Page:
Charlie Martin discusses what really drives Donald Trump and why the media is so hard-pressed to pin him down:
The confusion here is rooted in trying to figure out what Trump’s convictions are, what his foreign policy is. This inevitably goes astray, because Trump doesn’t actually have any firm convictions, at least along those lines. He can be in favor of and against gun control; be against the government being involved in healthcare and in favor of a government single-payer system; be opposed to bombing Syria and okay with Tomahawk cruise missiles striking Syrian airbases—because he doesn’t actually have any sort of coherent large-scale vision or any particular ideals about the human condition.
He’s a salesman. What he cares about is the Deal. He even says it outright: his autobiographical business book is called The Art of the Deal.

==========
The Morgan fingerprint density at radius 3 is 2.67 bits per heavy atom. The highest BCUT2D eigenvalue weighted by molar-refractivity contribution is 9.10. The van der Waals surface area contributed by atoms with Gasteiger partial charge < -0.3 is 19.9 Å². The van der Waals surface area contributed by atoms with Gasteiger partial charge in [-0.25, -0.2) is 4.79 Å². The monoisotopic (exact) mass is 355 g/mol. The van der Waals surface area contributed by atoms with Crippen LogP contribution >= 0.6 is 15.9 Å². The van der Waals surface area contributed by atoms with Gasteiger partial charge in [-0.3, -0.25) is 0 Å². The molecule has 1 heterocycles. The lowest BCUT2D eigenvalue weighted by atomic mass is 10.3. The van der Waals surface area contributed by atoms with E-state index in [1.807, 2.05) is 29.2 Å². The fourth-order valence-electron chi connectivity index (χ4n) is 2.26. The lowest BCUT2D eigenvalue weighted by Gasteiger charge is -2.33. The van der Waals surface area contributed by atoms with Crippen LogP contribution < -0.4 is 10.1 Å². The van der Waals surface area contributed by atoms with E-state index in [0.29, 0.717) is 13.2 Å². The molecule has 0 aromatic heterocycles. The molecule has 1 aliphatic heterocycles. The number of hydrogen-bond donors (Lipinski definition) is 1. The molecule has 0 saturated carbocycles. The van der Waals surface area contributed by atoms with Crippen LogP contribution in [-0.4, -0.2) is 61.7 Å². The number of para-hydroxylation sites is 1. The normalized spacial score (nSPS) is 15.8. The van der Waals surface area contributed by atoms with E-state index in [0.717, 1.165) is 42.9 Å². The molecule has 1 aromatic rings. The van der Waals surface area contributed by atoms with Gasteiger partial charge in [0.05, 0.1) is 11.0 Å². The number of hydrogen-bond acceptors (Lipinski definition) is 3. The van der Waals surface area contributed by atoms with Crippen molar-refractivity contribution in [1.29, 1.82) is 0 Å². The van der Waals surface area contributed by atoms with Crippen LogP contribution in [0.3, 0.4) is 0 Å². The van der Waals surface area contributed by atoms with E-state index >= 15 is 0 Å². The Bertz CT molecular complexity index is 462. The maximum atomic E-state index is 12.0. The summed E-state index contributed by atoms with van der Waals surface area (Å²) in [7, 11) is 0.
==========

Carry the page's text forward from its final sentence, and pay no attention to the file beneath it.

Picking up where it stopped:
If you want to understand salesmen, the best start is to watch the famous “Always Be Closing” speech from Glengarry Glen Ross.
“Always Be Closing” is not David Mamet’s invention, it’s an observation. It was the advice given to salesmen back at least into the ’60s when I was reading sales training materials that my grandfather had for the salesmen that worked selling pianos and appliances in the family business. (Yes, I actually will read anything.) It’s the advice given to salespeople now.
“Always Be Closing” means everything you do should be in the service of getting the deal, getting a signature and a check.
Whatever else one may think of Trump, you have to admit that Trump is a master salesman. Look at the campaign, where he took various positions — expel Muslims, deport Mexicans, or well, maybe not all Muslims, and Mexicans are mostly wonderful people — one after another, clearly responding to the reaction. Always Be Closing: he made sure his positions got him closer to closing the deal on the presidency. Did it matter that he contradicted himself? No! Concerns about things like that weren’t helping him close the deal.